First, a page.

Cameron tells Arab students that Israel can't be blamed for their problems

Arab countries make strenuous efforts to contain unrest

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24 Feb 2011
Cameron tells Arab students that Israel can't be blamed for their problems

British Prime Minister David Cameron told students in Qatar on Wednesday that several governments in the Arab countries of the Middle East and North Africa use the Israeli-Palestinian conflict as an excuse for their own poor governance and that the time for an end to such distractions has come.

Cameron is in Qatar as part of a regional tour that has already taken him to Kuwait and Egypt, where he got to see the results of recent political unrest. He told rulers in both countries that the way to stabilize the situation is to offer their people more economic and political opportunities, and has made efforts to tie EU development aid to progress on democracy.

Nearby, in Manama, Bahrain, large crowds chanting slogans against the government marched into Pearl Square on Wednesday, despite the government's release of at least 100 political prisoners, including 25 Shi'ite activists accused of conspiring against the state. Bahraini state media also reported that King Hamad bin Isa Al Khalifa was in Rhiyad, Saudi Arabia for talks with King Abdullah Ben Abdul Aziz, who is very concerned that unrest might spread to his Kingdom.

Having recently returned to Saudi Arabia on Wednesday after a long medical convalescence, Abdullah ordered a massive increase in the government's social development fund which helps citizens buy a home, get married or start a small business, as well as establishing unemployment insurance.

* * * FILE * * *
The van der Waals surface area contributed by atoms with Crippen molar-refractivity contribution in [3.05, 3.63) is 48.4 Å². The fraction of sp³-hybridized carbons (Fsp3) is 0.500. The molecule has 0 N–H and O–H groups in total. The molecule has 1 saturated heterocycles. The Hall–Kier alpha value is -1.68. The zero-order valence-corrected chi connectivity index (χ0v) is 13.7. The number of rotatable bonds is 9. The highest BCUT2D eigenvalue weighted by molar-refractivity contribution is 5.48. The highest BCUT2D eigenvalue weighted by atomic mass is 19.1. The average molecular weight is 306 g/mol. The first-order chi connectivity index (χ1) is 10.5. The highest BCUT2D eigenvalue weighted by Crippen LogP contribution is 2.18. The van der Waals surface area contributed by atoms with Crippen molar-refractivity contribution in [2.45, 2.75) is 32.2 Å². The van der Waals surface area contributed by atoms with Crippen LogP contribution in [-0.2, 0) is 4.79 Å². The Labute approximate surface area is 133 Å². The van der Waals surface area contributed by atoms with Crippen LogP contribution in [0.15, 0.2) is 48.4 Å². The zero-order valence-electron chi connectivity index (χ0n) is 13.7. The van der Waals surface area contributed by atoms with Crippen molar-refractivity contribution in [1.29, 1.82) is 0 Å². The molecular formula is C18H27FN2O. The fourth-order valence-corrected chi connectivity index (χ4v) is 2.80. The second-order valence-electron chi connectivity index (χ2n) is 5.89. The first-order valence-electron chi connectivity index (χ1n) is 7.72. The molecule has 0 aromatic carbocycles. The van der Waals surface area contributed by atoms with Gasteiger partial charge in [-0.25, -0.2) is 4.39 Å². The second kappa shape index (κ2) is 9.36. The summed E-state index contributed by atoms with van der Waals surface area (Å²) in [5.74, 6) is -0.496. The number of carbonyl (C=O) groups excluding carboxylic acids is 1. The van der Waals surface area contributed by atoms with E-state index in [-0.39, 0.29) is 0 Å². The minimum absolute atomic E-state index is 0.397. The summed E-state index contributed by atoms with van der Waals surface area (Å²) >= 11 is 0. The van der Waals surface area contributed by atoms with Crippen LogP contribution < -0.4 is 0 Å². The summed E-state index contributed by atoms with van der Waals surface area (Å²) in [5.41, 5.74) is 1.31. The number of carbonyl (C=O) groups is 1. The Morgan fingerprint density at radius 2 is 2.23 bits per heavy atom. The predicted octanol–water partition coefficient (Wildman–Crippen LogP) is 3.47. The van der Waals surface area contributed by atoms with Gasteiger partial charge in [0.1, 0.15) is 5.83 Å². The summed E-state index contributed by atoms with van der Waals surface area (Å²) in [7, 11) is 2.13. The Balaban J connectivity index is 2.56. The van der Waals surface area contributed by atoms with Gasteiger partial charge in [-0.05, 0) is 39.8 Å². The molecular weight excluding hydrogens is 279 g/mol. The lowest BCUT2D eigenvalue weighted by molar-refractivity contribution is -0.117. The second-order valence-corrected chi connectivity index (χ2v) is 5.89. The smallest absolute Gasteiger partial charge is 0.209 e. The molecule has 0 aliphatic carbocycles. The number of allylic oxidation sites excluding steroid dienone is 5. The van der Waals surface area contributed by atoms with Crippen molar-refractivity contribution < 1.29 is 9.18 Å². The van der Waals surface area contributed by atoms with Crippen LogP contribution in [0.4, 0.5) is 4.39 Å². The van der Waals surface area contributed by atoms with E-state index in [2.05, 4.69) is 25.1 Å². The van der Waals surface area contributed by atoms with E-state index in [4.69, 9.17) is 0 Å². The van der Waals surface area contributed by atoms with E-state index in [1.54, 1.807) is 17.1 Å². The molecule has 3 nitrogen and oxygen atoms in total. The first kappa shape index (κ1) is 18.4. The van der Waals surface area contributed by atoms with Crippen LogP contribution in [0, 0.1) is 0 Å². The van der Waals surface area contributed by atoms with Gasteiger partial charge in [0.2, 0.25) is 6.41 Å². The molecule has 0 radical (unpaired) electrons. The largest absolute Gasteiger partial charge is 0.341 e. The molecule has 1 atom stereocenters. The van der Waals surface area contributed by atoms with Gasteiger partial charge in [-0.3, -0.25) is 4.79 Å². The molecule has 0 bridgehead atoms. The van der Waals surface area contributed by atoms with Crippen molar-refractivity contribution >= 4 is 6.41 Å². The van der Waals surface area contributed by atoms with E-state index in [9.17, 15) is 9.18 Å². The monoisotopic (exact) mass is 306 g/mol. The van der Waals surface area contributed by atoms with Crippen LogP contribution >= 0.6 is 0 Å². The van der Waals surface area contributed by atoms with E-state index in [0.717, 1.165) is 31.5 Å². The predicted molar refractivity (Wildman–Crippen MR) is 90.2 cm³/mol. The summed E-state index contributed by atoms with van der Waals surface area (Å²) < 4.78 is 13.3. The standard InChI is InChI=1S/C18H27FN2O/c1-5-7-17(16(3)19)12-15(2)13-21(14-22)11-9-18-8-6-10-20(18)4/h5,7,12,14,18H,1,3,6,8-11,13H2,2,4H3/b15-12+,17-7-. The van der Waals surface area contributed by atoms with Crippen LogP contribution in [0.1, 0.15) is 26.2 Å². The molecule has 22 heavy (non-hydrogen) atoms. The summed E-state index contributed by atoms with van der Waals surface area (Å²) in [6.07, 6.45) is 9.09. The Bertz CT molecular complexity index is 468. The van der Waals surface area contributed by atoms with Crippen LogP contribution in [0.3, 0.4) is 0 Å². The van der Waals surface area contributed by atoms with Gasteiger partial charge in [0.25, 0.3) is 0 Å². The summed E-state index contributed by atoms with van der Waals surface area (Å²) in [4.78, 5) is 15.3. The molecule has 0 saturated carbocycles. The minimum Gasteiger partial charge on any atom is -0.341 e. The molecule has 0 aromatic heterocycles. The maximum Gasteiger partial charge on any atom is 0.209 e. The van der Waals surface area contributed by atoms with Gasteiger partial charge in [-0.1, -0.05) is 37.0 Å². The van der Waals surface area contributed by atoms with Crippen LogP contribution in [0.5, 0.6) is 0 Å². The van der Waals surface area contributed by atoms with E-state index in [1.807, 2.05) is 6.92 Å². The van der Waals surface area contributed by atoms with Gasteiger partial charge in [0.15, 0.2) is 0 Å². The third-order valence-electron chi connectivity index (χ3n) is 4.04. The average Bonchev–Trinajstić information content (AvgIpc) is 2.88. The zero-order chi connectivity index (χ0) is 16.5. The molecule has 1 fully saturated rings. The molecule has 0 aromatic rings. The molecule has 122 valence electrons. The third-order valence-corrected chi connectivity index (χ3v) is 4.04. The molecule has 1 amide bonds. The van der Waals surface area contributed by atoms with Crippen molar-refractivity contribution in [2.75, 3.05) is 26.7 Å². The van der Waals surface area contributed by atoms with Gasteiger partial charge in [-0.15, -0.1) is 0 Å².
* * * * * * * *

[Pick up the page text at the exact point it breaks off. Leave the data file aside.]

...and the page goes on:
There are high hopes that these measures will forestall the kind of unrest which has rocked so many other countries in the Arab/Moslem world. Analysts have stated that if anti-government demonstrations were to erupt in Saudi Arabia, leading to a serious disruption of oil supplies, it would have devastating consequences for the still fragile world economy.

In neighboring Jordan, measures were approved by Parliament on Tuesday to make it easier to organize peaceful protests and forming a revived government committee to assist the poor with expenses.

In Yemen, protesters clashed with club-wielding backers of President Ali Abdullah Saleh on Wednesday, and Algeria's President Abdelaziz Bouteflika announced on Tuesday that he was lifting the 19 year state of emergency in that country.

Anti-government protests also resulted in the death of a police officer and five other people being wounded in the Iraqi Kurdish town of Halabja on Wednesday.


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